I am among the 63% of Ontarians who needs a jolt of caffeine to start their day. Late nights and early mornings as an undergraduate student made coffee a need to survive. As a result, I’ve been guilty of purchasing coffee in an infamous disposable cup.

Like many, I share the opinion that reusable coffee mugs are: expensive to purchase, inconvenient, annoying to carry around, a pain to wash and nearly impossible to remember with a busy on-the-go schedule.

Though their convenience is tempting, disposable coffee cups have been labelled by researchers as a representation of our over consumptive society, or better yet, “an obsession with convenience”.
I decided it was about time I did some research to answer the question, which is more environmentally friendly: disposable coffee cups or reusable mugs?

You may be surprised at the research and the answer.

First, I want to introduce a concept known as a “life-cycle analysis” to you. This concept looks at the entire life of a product, from production to disposal. This includes looking at how the raw materials were extracted, the material used to manufacture a product, the energy required, how the product is used throughout its life, maintenance, and finally how it is disposed of. It analyzes how environmentally friendly a product is.
Various life cycle analyses have been conducted on reusable coffee mugs versus disposable coffee cups. A Canadian researcher at the University of Victoria, Martin Hocking, found that ceramic reusable mugs use 70% more energy to manufacture than all other types of materials, including disposable paper and sytrofoam coffee cups, on a per-cup basis.

I will not lie to you: on the forefront, reusable coffee mugs are much more harmful to the environment than your average single-use coffee cup because of the complexity in their manufacturing. Reusable mugs are made of a variety of materials, such as plastic, ceramic, porcelain glass, and stainless steel. They are extremely energy intensive. In addition, the washing of the reusable mugs does not help their case, as this is a well-documented problem with reusable mugs. The detergents and water needed to wash the mugs requires resources over time.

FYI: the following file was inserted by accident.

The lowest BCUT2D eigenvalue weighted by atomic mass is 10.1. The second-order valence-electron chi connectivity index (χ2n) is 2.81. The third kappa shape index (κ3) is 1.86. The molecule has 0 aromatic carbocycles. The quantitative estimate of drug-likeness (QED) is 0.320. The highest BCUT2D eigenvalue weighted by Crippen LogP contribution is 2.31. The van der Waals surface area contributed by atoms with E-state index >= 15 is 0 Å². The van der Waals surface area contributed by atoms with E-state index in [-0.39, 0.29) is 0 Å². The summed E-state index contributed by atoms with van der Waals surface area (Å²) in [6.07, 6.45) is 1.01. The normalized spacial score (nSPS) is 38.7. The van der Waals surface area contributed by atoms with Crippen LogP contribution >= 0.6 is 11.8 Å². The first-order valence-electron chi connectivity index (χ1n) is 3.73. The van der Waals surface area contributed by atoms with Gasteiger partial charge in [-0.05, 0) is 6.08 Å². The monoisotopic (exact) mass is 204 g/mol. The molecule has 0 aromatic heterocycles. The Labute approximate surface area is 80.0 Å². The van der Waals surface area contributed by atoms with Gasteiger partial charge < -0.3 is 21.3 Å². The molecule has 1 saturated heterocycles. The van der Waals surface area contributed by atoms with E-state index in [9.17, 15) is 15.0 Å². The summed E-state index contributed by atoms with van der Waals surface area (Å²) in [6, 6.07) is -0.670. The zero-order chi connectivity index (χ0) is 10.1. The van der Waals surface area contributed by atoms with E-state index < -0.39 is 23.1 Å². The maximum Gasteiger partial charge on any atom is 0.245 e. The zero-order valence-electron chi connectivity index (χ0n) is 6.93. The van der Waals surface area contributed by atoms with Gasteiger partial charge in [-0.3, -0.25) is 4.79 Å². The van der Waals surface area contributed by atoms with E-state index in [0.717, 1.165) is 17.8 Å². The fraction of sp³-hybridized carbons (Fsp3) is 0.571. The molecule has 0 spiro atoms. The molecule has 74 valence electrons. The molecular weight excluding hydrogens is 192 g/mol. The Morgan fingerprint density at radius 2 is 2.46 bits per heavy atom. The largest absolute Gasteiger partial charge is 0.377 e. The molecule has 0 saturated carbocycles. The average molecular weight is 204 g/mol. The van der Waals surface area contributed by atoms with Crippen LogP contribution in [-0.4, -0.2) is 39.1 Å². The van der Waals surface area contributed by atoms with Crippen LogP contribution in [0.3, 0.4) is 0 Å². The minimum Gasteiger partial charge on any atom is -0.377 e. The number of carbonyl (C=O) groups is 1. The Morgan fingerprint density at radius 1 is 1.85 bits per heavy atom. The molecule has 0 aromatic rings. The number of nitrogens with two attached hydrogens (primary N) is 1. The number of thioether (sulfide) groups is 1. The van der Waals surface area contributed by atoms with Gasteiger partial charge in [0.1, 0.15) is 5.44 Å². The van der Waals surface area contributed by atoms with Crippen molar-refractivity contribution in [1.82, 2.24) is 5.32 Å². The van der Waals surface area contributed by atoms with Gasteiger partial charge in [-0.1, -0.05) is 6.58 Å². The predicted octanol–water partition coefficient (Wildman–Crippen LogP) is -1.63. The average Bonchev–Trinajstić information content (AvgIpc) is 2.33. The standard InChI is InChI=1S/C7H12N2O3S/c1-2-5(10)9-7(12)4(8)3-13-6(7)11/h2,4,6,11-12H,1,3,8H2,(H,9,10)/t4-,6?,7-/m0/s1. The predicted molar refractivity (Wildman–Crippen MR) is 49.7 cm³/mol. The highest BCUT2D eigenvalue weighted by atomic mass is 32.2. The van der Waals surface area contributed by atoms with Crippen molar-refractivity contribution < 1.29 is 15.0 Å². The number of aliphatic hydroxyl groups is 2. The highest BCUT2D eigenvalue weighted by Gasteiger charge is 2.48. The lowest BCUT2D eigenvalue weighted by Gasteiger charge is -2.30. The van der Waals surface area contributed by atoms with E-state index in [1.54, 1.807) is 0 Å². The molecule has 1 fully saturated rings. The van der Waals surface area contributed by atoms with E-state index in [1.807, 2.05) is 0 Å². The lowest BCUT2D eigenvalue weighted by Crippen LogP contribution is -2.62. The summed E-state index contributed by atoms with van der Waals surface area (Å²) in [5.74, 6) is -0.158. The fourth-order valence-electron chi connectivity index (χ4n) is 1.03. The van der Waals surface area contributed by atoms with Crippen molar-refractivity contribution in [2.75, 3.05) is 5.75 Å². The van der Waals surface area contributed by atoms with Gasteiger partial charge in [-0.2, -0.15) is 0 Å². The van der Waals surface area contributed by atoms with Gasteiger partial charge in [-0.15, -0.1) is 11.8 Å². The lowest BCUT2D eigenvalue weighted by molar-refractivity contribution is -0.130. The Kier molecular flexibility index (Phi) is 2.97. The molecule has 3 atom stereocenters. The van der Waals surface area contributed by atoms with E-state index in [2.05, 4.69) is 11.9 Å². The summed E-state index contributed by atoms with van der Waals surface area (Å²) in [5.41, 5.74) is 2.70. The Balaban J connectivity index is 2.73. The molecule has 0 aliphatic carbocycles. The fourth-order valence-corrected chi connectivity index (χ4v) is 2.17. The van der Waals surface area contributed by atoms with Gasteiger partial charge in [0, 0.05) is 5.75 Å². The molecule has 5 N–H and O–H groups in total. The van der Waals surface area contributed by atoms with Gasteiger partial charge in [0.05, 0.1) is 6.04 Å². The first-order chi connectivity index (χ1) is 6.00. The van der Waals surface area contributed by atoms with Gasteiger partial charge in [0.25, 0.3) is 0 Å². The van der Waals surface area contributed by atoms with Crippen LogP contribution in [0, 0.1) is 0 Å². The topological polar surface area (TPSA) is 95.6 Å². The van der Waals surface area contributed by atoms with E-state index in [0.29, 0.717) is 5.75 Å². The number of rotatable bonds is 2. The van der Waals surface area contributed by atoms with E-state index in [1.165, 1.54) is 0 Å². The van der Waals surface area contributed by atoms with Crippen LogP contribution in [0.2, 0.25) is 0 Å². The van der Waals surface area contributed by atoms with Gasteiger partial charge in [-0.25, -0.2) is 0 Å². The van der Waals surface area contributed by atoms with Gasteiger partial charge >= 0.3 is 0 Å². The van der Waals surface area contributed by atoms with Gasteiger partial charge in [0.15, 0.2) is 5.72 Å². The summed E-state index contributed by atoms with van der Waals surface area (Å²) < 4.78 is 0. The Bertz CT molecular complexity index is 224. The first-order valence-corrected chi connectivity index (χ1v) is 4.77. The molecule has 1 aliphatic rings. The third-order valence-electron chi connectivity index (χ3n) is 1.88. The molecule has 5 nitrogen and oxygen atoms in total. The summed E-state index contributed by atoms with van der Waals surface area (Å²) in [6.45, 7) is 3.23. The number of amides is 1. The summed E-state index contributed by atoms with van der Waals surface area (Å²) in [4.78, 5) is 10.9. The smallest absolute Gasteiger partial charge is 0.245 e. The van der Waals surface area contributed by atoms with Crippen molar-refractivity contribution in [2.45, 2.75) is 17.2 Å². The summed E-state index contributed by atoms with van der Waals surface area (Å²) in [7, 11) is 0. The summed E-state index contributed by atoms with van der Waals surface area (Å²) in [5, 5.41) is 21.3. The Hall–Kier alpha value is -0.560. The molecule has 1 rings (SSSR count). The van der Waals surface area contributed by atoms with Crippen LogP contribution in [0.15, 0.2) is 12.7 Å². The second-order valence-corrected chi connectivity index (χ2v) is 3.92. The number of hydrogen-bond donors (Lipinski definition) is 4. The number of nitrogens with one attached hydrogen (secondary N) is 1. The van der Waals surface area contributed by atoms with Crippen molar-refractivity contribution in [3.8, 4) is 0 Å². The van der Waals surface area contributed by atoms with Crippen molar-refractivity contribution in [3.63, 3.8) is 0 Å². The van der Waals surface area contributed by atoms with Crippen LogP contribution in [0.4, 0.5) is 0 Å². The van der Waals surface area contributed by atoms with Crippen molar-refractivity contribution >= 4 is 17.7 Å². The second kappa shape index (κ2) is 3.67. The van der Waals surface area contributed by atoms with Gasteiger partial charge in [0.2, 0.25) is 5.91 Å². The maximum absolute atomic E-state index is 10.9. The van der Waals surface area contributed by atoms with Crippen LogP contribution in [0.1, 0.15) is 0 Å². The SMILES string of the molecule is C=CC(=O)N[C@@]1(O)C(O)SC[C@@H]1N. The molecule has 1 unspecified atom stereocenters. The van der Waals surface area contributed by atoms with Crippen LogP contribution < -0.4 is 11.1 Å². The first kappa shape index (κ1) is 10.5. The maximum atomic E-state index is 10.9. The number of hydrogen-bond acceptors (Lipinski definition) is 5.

Hocking also found that in order for reusable mugs to win any environmental benefits, the mugs should be used until they wear out completely and reach their full end of life.  Which he estimated was after 3000 uses! This theoretically requires you to use your mug daily for 8 years straight!

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According to a life-cycle comparison, it can take up to 1000 uses for a reusable mug to become more environmentally friendly than a disposable cup. This is possible, I suppose, but it also only works if you have only own one reusable mug.
Which brings me to my next point. To make matters worse, if you purchase a second, perhaps more trendy reusable mug, or if there is one lying unused and neglected in your kitchen cupboard, you may actually be doing harm to the environment.

I was curious to see how many reusable mugs are currently in my own cupboard. Guess how many I counted? Three. And to further my investigation, I decided to call my family back home. For a family of 5, we had 12 different coffee mugs between me and my two sisters.